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NKSD won't budge on community pool deadline — yet
POULSBO — The Community Pool Advisory Committee (CPAC) has made a big splash toward keeping the pool open.
To keep making headway, the committee needs the North Kitsap School District board of directors to pull the Dec. 31 deadline. The committee will have to wait a while longer for the decision.
Despite Director of Finance and Operations and CPAC member Nancy Moffatt’s urging at Thursday’s school board meeting to pull the deadline as time is crucial for the CPAC’s work, the board killed voting on the idea until a later date, as the CPAC presentation was slated on the agenda for discussion, not action.
“For transparency I think we should not take a vote until it can be on the agenda as an action item,” Director Dan Delaney said. He emphasized wanting to wait and hear the viewpoints of the several people who are “adamantly opposed” to keeping the pool open. “We have a policy that states we have to notify the public when we take action.”
Washington’s Open Public Meeting Law and the board’s policy requires the board to notify the public 24 hours before a special meeting will be held, however, it does not state 24 hours notice must be given to take action on an item listed as a report on the agenda. The board was going by Robert’s Rules of Order, which dictates procedures for public meetings.
The entire board decided not to vote because of the 24-hour reason. The board has taken action on items slated only for discussion in the past.
On Sept. 25, the board acquiesced to the Capital Facilities Advisory Committee’s request to expend $25,000 for an energy audit and separate metering of the pool building, even though action was not on the agenda.
Former school board president and CPAC member Catherine Ahl brought this to light.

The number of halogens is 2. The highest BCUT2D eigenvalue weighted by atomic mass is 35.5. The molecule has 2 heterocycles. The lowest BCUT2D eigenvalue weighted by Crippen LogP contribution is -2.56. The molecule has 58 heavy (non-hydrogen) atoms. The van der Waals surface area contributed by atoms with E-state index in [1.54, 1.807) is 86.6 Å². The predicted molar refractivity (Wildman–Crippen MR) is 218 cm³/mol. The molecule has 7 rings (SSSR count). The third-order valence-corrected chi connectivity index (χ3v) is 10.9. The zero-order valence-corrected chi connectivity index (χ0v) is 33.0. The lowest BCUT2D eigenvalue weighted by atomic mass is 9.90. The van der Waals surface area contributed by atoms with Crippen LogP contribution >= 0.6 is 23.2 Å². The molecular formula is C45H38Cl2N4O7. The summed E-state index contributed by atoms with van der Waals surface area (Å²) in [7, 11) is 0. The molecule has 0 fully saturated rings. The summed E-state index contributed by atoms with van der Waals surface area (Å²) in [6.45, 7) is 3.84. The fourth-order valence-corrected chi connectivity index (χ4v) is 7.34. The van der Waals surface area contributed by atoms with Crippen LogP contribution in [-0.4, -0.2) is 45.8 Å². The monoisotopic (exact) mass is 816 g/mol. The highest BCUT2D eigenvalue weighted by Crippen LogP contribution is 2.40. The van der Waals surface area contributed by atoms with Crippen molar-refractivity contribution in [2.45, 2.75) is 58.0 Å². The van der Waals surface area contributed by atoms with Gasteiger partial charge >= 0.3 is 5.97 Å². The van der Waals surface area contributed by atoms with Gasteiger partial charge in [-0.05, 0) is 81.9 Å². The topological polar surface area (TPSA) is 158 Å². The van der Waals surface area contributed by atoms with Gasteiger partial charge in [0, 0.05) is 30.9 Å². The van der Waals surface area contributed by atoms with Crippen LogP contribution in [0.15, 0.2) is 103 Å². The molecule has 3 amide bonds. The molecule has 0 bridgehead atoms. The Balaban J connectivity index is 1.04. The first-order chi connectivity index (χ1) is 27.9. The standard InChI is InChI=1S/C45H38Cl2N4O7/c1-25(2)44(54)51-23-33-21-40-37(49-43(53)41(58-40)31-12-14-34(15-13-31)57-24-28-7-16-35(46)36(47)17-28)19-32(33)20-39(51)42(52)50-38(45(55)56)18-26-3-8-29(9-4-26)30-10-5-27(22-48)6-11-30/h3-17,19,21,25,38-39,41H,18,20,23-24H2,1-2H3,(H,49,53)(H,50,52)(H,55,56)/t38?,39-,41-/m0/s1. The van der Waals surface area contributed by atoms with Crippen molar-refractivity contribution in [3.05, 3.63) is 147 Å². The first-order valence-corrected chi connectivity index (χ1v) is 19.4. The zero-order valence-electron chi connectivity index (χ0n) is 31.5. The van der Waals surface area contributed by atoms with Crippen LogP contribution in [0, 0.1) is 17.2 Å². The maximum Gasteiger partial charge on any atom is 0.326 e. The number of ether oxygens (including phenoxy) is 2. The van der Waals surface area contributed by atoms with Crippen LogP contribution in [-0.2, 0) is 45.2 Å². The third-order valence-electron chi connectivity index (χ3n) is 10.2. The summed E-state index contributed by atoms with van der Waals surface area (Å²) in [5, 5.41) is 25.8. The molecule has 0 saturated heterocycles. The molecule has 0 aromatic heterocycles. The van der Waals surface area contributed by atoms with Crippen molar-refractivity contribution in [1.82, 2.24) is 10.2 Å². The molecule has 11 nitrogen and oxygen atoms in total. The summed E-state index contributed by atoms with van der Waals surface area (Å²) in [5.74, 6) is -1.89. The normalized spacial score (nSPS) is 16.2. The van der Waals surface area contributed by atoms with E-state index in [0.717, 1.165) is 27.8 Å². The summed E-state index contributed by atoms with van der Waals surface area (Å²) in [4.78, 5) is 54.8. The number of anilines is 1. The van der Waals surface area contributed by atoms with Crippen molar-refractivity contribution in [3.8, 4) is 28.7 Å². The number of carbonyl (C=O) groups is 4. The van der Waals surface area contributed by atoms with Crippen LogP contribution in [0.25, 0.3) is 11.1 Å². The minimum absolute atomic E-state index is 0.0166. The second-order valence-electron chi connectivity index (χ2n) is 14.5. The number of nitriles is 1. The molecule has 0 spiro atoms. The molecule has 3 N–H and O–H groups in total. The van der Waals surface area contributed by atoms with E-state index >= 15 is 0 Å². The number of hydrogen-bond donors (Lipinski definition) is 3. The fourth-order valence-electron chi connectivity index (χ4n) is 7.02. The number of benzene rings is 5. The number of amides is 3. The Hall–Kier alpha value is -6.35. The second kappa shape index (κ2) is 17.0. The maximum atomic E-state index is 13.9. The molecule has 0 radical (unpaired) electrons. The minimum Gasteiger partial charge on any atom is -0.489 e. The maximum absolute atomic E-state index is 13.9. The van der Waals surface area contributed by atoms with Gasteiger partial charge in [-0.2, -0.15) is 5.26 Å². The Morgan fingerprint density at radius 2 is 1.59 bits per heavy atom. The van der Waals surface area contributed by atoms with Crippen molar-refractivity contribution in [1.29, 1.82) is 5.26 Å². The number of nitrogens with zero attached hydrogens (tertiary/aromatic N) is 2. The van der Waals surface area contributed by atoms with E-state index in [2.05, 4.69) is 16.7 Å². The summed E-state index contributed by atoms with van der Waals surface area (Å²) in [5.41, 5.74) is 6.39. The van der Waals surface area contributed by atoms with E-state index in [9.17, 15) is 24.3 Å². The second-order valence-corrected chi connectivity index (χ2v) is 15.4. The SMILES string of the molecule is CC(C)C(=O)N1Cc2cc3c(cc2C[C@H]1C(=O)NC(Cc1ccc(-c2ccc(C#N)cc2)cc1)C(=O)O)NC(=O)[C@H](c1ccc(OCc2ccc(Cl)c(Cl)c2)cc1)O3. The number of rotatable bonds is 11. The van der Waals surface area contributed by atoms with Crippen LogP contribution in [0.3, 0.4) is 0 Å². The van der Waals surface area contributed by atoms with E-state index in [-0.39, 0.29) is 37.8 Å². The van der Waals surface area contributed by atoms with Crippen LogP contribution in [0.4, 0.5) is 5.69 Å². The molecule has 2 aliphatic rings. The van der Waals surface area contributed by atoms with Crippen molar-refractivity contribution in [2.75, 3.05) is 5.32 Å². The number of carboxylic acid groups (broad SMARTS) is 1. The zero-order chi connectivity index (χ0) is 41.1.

“You did a few weeks past when you passed the energy audit, it’s not unprecedented,” Ahl said. “Just nod and put off the vote if you have to.”
The board held to its policy decision and is in the process of establishing a date for a special meeting to hear other viewpoints and take action on the Dec. 31 deadline.
Tuesday Nov. 4 was tossed around as a possible date, but no date’s been set.
“I think the committee should go away assured that we would allow this, but it’s just a procedure,” Delaney said.
On Aug. 11, the North Kitsap School District board of directors hosted a special meeting to form the CPAC, a group of volunteers — community members and district personnel — charged with developing ways to reduce the district’s pool subsidy and keep the pool open by hammering out revenue-generating and cost-eliminating ideas.
That’s exactly what the group has spent the past few months doing. All CPAC members were present.
Jan Harrison, co-chair of the marketing subcommittee, led the board through a Powerpoint presentation Thursday night, highlighting the committee’s progress.
Among the advancements: examining past and current expenditures with a “microscope,” creating a short-term marketing plan, finding new ways to increase revenue with current programs and hiring a new pool manager, Jake DeVries, who’s been instrumental in helping get the pool back on track.
“Our new goal is to reduce the district subsidy to utilities only by the next budget cycle,” Harrison said. “We are very confident we can do that.”
The group’s confidence stems from increasing revenues. Harrison shared 24-hour-old numbers for September’s revenue increases, which spiked approximately $10,000 more than September of last year. Overall 2007-08 pool revenues have increased approximately $38,000 more than 2006-07.
“Our revenues have continued to go up,” Harrison said. “I think it’s working, folks.”
To ensure the pool’s finances keep moving toward being in the black, the CPAC will pilot and test a slew of new programs: “Mommy and Me” swim lessons, twice a month date nights, where parents can get away by bringing kids to the pool for a fee, birthday parties, adding water Pilates classes and opening the pool as a venue for individuals to become water certified – in scuba or kayak.
The CPAC’s also considering tightening relationships with Olympic College to help freshman combat the dreaded 15; keeping the pool open during the district’s Learning Improvement Days -- as kids have those days off; and partnering with the student-run café Odin Inn so professionals can take a dip during lunch and grab some grub from the Inn before heading back to work ready to take on the day. Fundraising efforts, spearheaded by Save Our Pool, will continue, as will enticing other sponsors.
“We need you to pull the December 31st deadline,” Harrison said. “We realize that’s a leap of faith from you all, but we’ll continue to show you it’s working as it already is.”
The next board meeting is Thursday Nov. 13 at 7 p.m. in the Support Center Board Room, 18360 Caldart Avenue NE.